6. Replace the Work Programme with grant funding for charities to support unemployed people to develop their skills and find work.
7. Develop a national strategy to ensure that by 2020 no one has to rely on a foodbank to feed themselves or their family.
8. Introduce new government targets to reduce poverty for pensioners and working age adults as well as children. Set a target that poverty for all three groups should be lower in 2020 than it was in 2010.
10. Delay implementation of universal credit, cancel localisation of Council Tax Benefit, and instead focus on improving and simplifying the current system by reducing the error rate, expanding Social Fund crisis grants and loans, and improving the quality of service offered by Jobcentres to claimants.
The last time that the liberal left had significant influence on welfare policy was between 1997 and roughly 2004, a time which saw record falls in poverty amongst children and pensioners, and increases in employment rates amongst groups such as lone parents and disabled people. The centre right reform agenda, led under successive governments by David Freud over the past few years, has been far less impressive, marked by bold claims about reform combined with remarkable incompetence in delivery.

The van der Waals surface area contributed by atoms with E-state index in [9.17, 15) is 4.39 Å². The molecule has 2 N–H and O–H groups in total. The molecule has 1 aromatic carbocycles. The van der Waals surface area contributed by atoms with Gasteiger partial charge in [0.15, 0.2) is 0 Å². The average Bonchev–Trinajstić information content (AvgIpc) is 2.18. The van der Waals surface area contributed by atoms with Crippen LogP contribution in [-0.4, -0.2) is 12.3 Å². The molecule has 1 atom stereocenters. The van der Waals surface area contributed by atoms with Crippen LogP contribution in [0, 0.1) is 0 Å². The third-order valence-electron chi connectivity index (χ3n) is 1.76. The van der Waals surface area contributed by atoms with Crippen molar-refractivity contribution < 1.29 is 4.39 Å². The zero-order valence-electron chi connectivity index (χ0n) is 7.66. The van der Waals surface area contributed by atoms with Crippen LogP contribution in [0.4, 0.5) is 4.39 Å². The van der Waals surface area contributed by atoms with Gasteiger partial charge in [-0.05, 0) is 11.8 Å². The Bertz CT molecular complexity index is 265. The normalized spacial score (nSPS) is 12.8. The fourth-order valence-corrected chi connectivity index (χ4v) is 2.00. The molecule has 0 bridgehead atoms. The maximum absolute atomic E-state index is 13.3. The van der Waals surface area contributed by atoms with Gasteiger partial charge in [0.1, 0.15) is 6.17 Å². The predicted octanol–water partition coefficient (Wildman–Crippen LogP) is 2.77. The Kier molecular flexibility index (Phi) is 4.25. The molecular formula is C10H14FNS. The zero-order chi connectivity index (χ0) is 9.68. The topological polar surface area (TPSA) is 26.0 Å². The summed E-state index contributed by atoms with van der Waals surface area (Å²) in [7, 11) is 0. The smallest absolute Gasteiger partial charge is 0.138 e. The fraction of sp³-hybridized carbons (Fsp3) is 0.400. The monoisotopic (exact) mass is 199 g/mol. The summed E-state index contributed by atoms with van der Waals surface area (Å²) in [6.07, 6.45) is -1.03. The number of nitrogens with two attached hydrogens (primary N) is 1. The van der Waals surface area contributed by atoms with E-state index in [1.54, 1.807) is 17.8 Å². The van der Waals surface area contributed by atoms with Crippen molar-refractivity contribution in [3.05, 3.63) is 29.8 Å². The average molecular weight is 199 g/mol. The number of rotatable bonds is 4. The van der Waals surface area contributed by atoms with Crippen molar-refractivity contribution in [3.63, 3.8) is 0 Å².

It might give right wing politicians a thrill to promise yet another biggest shake up since Beveridge or crack down on scroungers, but I think we’ve had quite enough of them overclaiming, underdelivering and then trying to fix the evidence to cover it up. Instead, the liberal left’s approach is focused on achievable solutions to the real problems facing people on low incomes.
22nd November 2026
Ed Miliband’s resignation as Prime Minister, following the rejection of his controversial land value tax reforms to replace the council tax, brings to an end the ‘Miliband era’. It was greeted with jubilation in many parts of southern England, with chants of ‘Eddie, Eddie, Eddie, out, out, out!’ echoing round the wine bars, luxury car dealerships and estate agents of Surrey.